That’s not to say that Exist Archive’s mechanics are lackluster. Save for a bit of floatiness when jumping and a worrisome tendency for the game to crash and revert back to the Vita’s menu system, exploration is an enjoyable endeavor. Irrefutably, Valkyrie Profile as well as Metroid are the inspirations, with stages which gate areas until abilities like a double jump or the capacity to power boost from a crystalized foe are procured. While a bit of backtracking is required and the game has the tendency to reuse environmental designs, there’s usually enough enticement to make the jaunt worthwhile. Uncover an entire map and you’ll earn incentives that make all of the alcove hunting worthwhile.
Enemies appear in front of you and on your mini-map, so there are few surprise encounters. Once the screen makes a transitional twirl, you’ll find team taking turns with a clusters of foes. Conflict is split between attacking and guarding phases, with a slash during navigation pushing your team toward taking initiative. During offense, your party has a finite amount of AP points- and with a press of one of the face buttons, you can send a member into action. While arbitrary button presses might siphon damage from foes, most players will prefer a more methodical approach. Beyond using the right characters to exploit elemental and physical weaknesses, you might also consider strategies like opening with your Mayura, the requisite storm mage. Not only can her twister take off hit points, but it also has a tendency to bunch up opponents, offering an ideal set up for a character with an arm that can strike multiple enemies at once.
Undoubtedly, skillful defense is important too, since letting an attack get will reset your bonus gauge, tarnishing the likelihood of obtaining loot. Recalling the action commands of the Paper Mario and Mario & Luigi franchises, a well-timed button press can either reduce any incoming damage or complete eschew an attack. Given the game’s forgiving difficulty level and tendency to level up past stage recommendations, guarding against lesser foes isn’t much of an issue. But when fighting bosses and determining what body parts to disable, you’ll need to play more cautiously.
Undeniably, Protolex’s environments are pleasing on the eyes. Even on the PS Vita, stages are especially lush, teeming with exotic, richly-hued flora. The main cast is rendered in chibi-style, with combat close-up revealing weapon upgrades and a nice amount of texturing detail, whether it’s Kanata’s herringbone slacks or Suzuka’s spider-web-styled tights. While the Vita version struggles to maintain a thirty frame-per second output and has load times that are perceptible, the PS4 iteration is unwaveringly fluid. As such, the console iteration should be the choice if you favor performance over portability. Pleasingly, both versions extend dual-language voice over, with both casts delivering commendable performances. Musically, quite a few tracks evoke Valkyrie Profile’s musical accompaniment, albeit with technology that allows the MIDI-like instrumentation to sound much more orchestral.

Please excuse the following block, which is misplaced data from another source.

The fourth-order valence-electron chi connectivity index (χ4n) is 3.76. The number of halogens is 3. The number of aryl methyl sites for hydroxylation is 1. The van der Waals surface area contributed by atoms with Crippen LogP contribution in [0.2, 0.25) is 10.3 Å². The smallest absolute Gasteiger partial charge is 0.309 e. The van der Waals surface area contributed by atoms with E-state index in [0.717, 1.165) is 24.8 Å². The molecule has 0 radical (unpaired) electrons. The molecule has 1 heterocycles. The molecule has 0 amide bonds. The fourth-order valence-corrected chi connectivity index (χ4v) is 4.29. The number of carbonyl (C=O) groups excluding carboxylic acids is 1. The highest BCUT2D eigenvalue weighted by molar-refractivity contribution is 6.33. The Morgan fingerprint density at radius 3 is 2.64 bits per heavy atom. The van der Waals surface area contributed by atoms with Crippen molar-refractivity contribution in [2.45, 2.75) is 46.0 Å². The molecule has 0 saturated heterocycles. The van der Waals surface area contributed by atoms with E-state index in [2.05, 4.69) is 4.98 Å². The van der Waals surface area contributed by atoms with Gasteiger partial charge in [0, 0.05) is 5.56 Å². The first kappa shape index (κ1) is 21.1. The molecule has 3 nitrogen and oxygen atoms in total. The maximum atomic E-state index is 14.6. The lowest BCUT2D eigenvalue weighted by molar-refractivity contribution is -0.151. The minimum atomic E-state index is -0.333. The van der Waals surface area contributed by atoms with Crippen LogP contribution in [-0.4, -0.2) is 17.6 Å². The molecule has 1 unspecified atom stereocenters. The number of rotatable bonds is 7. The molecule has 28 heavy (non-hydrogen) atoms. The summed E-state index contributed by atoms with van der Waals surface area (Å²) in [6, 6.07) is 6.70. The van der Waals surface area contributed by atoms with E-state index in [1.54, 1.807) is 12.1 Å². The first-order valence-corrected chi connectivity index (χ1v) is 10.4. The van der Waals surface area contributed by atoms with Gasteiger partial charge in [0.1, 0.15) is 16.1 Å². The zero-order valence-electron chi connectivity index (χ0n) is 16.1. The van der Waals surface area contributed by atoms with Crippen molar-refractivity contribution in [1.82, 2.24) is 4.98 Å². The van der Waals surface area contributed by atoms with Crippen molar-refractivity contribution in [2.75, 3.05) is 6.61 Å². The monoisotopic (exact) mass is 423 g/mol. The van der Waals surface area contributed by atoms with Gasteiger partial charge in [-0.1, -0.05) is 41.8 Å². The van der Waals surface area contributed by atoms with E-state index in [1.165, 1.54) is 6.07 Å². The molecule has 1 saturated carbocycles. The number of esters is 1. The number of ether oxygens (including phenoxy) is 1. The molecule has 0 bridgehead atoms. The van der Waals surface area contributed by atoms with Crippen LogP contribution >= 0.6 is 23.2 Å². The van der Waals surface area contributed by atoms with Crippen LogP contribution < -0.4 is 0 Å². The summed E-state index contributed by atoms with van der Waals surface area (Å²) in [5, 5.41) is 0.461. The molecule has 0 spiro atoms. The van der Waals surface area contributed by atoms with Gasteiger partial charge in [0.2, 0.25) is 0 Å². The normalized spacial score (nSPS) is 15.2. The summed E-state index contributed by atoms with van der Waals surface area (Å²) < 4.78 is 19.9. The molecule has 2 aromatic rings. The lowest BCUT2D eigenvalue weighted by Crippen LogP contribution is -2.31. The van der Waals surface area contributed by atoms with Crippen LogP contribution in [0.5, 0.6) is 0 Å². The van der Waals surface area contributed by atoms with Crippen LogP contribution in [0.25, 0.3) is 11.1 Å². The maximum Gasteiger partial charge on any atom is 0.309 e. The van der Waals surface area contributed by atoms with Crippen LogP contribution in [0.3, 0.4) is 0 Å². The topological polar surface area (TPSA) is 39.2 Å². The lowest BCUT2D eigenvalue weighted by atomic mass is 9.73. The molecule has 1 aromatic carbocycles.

Whether by name or spirit, the industry has an affinity for reinvigorating past successes. With similar navigational and combat mechanics, Exist Archive: The Other Side of the Sky is undoubtedly trying to replicate one of Tri-Ace’s beloved properties. Mostly, the title succeeds, extending a fifty-hour adventure that bound to summon a smile from any role-playing veteran. Although Exist Archive isn’t perfect, the game’s mechanics and aesthetics are skilled enough to earn a recommendation.
Exist Archive: The Other Side of the Sky was played on the PlayStation 4 and PS Vita with review code provided by the publisher.
Platform: PlayStation4, PS Vita
Developer: Tri-Ace, Spike Chunsoft
Publisher: Aksys Games
Release date: October 18th. 2016 (US)
Price: $59.99 via retail and PSN (PS4), $39.99 via PSN (Vita)